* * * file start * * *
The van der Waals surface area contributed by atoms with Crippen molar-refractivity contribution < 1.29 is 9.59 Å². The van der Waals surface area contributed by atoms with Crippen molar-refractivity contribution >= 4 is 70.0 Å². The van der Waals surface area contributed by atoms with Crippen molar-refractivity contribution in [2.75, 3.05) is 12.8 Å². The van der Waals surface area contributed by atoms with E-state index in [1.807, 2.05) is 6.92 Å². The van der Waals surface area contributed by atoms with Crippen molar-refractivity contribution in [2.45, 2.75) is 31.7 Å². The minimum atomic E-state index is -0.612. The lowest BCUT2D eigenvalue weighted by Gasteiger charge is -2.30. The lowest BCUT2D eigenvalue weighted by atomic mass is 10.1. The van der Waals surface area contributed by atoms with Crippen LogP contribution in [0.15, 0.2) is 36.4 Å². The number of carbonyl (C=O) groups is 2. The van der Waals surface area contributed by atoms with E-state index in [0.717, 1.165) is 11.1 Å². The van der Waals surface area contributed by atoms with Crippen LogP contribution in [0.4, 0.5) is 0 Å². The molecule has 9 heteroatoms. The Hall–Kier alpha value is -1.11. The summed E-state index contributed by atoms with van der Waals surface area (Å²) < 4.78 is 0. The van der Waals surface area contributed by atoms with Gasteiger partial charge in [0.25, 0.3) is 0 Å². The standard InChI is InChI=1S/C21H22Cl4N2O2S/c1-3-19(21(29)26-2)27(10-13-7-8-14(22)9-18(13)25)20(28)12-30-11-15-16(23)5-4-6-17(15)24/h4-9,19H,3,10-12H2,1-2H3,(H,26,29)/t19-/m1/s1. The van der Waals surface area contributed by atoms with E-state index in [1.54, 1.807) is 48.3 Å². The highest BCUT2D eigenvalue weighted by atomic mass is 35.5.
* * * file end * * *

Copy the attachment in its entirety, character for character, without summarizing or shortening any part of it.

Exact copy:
The van der Waals surface area contributed by atoms with Crippen molar-refractivity contribution < 1.29 is 9.59 Å². The van der Waals surface area contributed by atoms with Crippen molar-refractivity contribution >= 4 is 70.0 Å². The van der Waals surface area contributed by atoms with Crippen molar-refractivity contribution in [2.75, 3.05) is 12.8 Å². The van der Waals surface area contributed by atoms with E-state index in [1.807, 2.05) is 6.92 Å². The van der Waals surface area contributed by atoms with Crippen molar-refractivity contribution in [2.45, 2.75) is 31.7 Å². The minimum atomic E-state index is -0.612. The lowest BCUT2D eigenvalue weighted by Gasteiger charge is -2.30. The lowest BCUT2D eigenvalue weighted by atomic mass is 10.1. The van der Waals surface area contributed by atoms with Crippen LogP contribution in [0.15, 0.2) is 36.4 Å². The number of carbonyl (C=O) groups is 2. The van der Waals surface area contributed by atoms with E-state index in [0.717, 1.165) is 11.1 Å². The van der Waals surface area contributed by atoms with Crippen LogP contribution in [0.4, 0.5) is 0 Å². The molecule has 9 heteroatoms. The Hall–Kier alpha value is -1.11. The summed E-state index contributed by atoms with van der Waals surface area (Å²) < 4.78 is 0. The van der Waals surface area contributed by atoms with Gasteiger partial charge in [0.25, 0.3) is 0 Å². The standard InChI is InChI=1S/C21H22Cl4N2O2S/c1-3-19(21(29)26-2)27(10-13-7-8-14(22)9-18(13)25)20(28)12-30-11-15-16(23)5-4-6-17(15)24/h4-9,19H,3,10-12H2,1-2H3,(H,26,29)/t19-/m1/s1. The van der Waals surface area contributed by atoms with E-state index in [1.54, 1.807) is 48.3 Å². The highest BCUT2D eigenvalue weighted by atomic mass is 35.5.